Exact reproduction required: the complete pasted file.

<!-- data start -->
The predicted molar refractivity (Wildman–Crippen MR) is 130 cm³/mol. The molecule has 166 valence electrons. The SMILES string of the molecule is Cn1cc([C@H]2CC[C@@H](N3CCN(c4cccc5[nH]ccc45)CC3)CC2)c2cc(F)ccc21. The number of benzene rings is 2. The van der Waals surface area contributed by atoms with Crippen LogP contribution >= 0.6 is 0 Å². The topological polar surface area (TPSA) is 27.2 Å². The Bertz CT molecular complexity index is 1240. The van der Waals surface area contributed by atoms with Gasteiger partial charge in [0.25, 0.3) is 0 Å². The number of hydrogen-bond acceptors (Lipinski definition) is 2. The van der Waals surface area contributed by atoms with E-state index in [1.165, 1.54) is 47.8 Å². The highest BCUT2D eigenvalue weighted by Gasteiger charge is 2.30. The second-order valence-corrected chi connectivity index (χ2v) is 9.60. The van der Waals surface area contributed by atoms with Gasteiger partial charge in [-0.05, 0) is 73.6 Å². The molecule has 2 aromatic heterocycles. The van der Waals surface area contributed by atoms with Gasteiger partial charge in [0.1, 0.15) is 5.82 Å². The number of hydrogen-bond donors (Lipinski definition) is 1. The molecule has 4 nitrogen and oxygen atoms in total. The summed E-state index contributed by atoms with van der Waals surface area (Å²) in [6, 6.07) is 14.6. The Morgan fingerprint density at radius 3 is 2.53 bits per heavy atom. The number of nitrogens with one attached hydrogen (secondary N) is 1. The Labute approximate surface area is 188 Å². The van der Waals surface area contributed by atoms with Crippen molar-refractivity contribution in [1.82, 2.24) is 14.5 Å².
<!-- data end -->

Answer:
The predicted molar refractivity (Wildman–Crippen MR) is 130 cm³/mol. The molecule has 166 valence electrons. The SMILES string of the molecule is Cn1cc([C@H]2CC[C@@H](N3CCN(c4cccc5[nH]ccc45)CC3)CC2)c2cc(F)ccc21. The number of benzene rings is 2. The van der Waals surface area contributed by atoms with Crippen LogP contribution >= 0.6 is 0 Å². The topological polar surface area (TPSA) is 27.2 Å². The Bertz CT molecular complexity index is 1240. The van der Waals surface area contributed by atoms with Gasteiger partial charge in [0.25, 0.3) is 0 Å². The number of hydrogen-bond acceptors (Lipinski definition) is 2. The van der Waals surface area contributed by atoms with E-state index in [1.165, 1.54) is 47.8 Å². The highest BCUT2D eigenvalue weighted by Gasteiger charge is 2.30. The second-order valence-corrected chi connectivity index (χ2v) is 9.60. The van der Waals surface area contributed by atoms with Gasteiger partial charge in [-0.05, 0) is 73.6 Å². The molecule has 2 aromatic heterocycles. The van der Waals surface area contributed by atoms with Gasteiger partial charge in [0.1, 0.15) is 5.82 Å². The number of hydrogen-bond donors (Lipinski definition) is 1. The molecule has 4 nitrogen and oxygen atoms in total. The summed E-state index contributed by atoms with van der Waals surface area (Å²) in [6, 6.07) is 14.6. The Morgan fingerprint density at radius 3 is 2.53 bits per heavy atom. The number of nitrogens with one attached hydrogen (secondary N) is 1. The Labute approximate surface area is 188 Å². The van der Waals surface area contributed by atoms with Crippen molar-refractivity contribution in [1.82, 2.24) is 14.5 Å².